Amazon issues recall for 260,000 power banks due to overheating concerns

Most retail stores have their own off-brand versions of popular products. Amazon is no different with its own Amazon Basics initiative, which is basically the retail giant’s equivalent of a store brand.

Well if you purchased one of the power banks sold by Amazon Basics, then you should know the company this week issued a recall for these products due to overheating risks.

These power banks are affordable options that many users may have purchased to charge their Android smartphones and tablets on the go.

Amazon’s power banks might not be safe to use

Amazon is targeting 260,000 units including the 16,100 mAh, 10,000 mAh, 5,600 mAh, 3,000 mAh and 2,000 mAh capacity models. So far Amazon received to 53 reports of defective power banks, that in some unfortunate cases, even led to chemical burns and property damage.

One of the affected units

Some units are apparently leaking liquid. If this is happening to your battery you shouldn’t touch it because the battery acid could easily lead to skin burns.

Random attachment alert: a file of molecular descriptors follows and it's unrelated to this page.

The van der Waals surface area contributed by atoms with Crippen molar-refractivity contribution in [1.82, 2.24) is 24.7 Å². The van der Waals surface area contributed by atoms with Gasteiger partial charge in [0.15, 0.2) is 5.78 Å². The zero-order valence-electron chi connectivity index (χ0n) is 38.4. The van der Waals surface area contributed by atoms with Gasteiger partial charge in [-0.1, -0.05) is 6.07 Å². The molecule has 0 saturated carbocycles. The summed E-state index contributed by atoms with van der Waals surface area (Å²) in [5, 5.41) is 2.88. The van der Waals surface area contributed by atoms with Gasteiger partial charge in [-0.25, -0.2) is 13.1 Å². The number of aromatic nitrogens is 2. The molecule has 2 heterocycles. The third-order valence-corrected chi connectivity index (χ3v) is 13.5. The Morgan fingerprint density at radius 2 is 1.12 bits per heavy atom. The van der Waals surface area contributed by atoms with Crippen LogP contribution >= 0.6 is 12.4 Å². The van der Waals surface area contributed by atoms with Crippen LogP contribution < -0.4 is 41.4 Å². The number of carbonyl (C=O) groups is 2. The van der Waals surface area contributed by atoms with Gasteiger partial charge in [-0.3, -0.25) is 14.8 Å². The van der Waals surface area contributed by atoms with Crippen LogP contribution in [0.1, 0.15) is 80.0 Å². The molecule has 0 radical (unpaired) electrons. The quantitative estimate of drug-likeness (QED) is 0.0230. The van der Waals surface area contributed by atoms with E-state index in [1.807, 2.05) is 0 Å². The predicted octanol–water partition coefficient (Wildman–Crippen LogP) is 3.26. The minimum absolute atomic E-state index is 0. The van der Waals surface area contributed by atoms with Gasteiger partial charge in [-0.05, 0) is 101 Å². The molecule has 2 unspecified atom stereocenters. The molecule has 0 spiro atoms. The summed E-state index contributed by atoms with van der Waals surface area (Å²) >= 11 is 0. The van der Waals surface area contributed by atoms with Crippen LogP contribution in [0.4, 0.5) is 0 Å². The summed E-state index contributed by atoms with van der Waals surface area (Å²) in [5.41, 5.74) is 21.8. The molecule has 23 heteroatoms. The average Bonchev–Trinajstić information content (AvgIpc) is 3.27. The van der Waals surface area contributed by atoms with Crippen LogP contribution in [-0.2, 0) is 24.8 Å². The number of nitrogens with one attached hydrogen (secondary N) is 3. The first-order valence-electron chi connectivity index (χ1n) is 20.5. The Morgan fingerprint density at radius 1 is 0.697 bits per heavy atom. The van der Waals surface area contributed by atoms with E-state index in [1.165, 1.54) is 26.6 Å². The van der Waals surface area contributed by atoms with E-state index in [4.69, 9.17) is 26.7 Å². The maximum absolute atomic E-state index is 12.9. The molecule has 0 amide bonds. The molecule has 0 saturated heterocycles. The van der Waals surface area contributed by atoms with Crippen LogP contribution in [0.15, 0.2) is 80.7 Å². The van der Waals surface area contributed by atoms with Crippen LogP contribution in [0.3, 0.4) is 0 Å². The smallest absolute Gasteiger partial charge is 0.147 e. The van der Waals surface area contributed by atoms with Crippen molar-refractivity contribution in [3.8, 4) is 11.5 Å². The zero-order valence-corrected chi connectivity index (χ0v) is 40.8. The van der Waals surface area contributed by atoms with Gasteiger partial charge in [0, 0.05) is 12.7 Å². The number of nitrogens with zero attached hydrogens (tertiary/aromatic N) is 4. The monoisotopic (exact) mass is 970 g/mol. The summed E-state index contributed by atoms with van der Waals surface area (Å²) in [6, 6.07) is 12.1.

The US Consumer Product Safety Commission already set up a page for the recall. So we can see the batteries were made in China by Guoguang Electric Company Ltd.

If the product ID number printed on the back is one of the following, you should unplug the power bank immediately and contact Amazon to get a full refund.

  • B00LRK8EVO,
  • B00LRK8HJ8,
  • B00LRK8I7O
  • B00LRK8IV0
  • B00LRK8JDC
  • B00ZQ4JQAA

Amazon is also sending out emails to customers who might have purchased these faulty units.

Amazon has been selling these products on, Amazon Bookstore and Amazon Pop-Up Stores from December 2014 through July 2017 for between $9 to $40.

Another affected unit

In case you’ve purchased one of these batteries, but you haven’t been contacted by Amazon yet, you can follow this link to Amazon’s recall site and register to get a refund for your purchase. And remember, unplug the product as soon as possible, to avoid any inconveniences!

US Consumer Product Safety Commission